LONDON, UK, August 30, 2015 (ENS) – Air and noise pollution are environmental health risks with severe consequences for heart health, according to the European Society of Cardiology, which is asking for help from lawmakers to reduce these risks.
On Saturday, the European Society of Cardiology, ESC, together with the European Association for Cardiovascular Prevention and Rehabilitation and the European Heart Network, officially launched the “Environment & the Heart Campaign” to raise awareness about the need to create healthy environments for the protection of heart health and to encourage policymakers’ action.
The campaign was launched at ESC Congress, the world’s largest and most influential cardiovascular event, gathering over 30,000 delegates for five days in London.
Environment and the Heart is the spotlight theme of ESC Congress 2015, and new research will be presented on this increasingly important risk factor.
Cardiovascular diseases, including heart disease and stroke, are the number one killer worldwide. In Europe, they cause the deaths of more than 10,000 people daily – more than all cancers combined, according to European Cardiovascular Disease Statistics 2012.
The ESC says cardiovascular diseases account for 80 percent of all premature deaths due to air pollution. The effects may be so serious that experts advise heart disease patients to stay inside during rush hour traffic.
Particulate matter and nitrogen dioxide pollution are associated with increased risk of severe heart attacks despite being within European recommended levels, according to research presented at the ESC Congress today by Dr. Jean-Francois Argacha, a cardiologist at University Hospital Brussels, in Belgium.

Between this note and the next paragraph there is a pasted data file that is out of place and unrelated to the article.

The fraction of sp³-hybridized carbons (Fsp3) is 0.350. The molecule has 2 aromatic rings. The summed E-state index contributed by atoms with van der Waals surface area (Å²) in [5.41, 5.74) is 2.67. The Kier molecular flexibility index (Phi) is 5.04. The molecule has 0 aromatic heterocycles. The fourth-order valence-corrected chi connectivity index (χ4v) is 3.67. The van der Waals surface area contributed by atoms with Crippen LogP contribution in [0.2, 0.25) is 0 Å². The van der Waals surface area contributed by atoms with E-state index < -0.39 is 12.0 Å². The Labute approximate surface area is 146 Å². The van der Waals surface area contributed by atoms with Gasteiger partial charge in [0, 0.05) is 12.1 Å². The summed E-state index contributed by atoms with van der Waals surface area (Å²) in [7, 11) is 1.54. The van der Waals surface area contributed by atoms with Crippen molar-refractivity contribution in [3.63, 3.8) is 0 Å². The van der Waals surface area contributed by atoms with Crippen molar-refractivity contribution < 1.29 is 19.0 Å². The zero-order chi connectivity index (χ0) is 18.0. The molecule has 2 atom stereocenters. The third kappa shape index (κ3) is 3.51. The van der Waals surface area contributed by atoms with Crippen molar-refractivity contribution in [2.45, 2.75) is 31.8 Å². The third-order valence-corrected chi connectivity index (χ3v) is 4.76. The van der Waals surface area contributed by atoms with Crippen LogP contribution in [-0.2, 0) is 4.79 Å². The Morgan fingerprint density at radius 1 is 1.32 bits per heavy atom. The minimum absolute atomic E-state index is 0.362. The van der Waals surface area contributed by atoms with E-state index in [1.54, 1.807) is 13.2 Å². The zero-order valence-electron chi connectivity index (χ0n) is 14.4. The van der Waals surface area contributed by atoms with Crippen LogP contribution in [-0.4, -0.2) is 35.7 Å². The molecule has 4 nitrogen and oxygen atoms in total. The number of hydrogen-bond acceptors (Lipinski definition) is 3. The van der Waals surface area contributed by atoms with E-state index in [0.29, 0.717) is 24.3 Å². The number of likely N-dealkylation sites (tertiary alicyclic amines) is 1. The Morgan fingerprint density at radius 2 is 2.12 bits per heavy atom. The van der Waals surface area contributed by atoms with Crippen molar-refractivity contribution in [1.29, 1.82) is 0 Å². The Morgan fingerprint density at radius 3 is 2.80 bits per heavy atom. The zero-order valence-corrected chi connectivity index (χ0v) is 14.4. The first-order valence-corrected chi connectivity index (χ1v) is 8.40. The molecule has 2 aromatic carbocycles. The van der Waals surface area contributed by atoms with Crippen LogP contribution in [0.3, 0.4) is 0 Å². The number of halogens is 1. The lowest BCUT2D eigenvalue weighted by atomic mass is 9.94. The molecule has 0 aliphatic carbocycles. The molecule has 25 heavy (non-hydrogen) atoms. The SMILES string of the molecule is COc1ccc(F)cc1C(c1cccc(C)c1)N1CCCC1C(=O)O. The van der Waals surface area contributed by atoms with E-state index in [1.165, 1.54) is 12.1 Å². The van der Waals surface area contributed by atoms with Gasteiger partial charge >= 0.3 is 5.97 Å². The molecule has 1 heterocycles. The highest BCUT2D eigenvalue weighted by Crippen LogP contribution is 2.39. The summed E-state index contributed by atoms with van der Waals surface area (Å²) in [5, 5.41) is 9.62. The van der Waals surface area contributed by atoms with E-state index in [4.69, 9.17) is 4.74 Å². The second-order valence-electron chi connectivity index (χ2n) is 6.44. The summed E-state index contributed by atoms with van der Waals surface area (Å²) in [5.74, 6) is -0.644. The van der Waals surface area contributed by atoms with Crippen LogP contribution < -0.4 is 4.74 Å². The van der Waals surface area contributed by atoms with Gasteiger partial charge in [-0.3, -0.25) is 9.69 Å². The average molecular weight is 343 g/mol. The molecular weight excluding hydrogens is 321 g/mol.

“The World Health Organization considers air pollution as one of the largest avoidable causes of mortality,” said Dr. Argacha. “Besides the pulmonary and carcinogenic effects of air pollution, exposition to air pollution has been associated with an increased risk in cardiovascular mortality.”
Ambient air pollution is a mixture of particulate matter and gaseous pollutants such as sulfur dioxide (SO2), nitrogen dioxide (NO2) and ozone (O3).
Fine particle pollution, also called PM2.5, has the ability to reach the lower respiratory tract and carry a large amount of toxic compound into the body. PM2.5 and NO2 originate from the combustion of fossil fuels such as emissions from industrial plants or vehicles.
To combat this risk in the UK, the Supreme Court has ordered the government to submit air quality plans to the European Commission by the end of 2015.
The UK Supreme Court ruling came after the government failed to comply with European limits on nitrogen dioxide set to protect health and outlined in the European Union Air Quality Directive.
In June, the European Commission took Belgium and Bulgaria to court over poor air quality, and Sweden was given a final warning.
The European Court of Justice in Luxembourg has the power to impose daily fines if EU member states are found to be in breach of EU law.
Noise pollution also increases the risk of cardiovascular disease, including hypertension and heart disease. In Europe, it is estimated to contribute to at least 10,000 premature deaths due to heart disease and stroke each year.
Public policies can do much to protect health and, ultimately, to reduce the burden of cardiovascular disease in Europe.
Healthcare professionals, patient advocates, policymakers and the wider public are invited to join the campaign by signing the online petition on change.org/p/environment-and-the-heart.
The outcome of the campaign together with the collected signatures will be presented to European Commissioners for Health, Environment, Climate Change and Transport in Brussels on World Heart Day, September 29, which this year is focused on creating heart healthy environments.
The campaign comes at a crucial time as Paris prepares to host the UN Climate Change conference from November 30 to December 11. There, world leaders are expected to sign a new international agreement to keep global warming below 2°C relative to pre-industrial levels.
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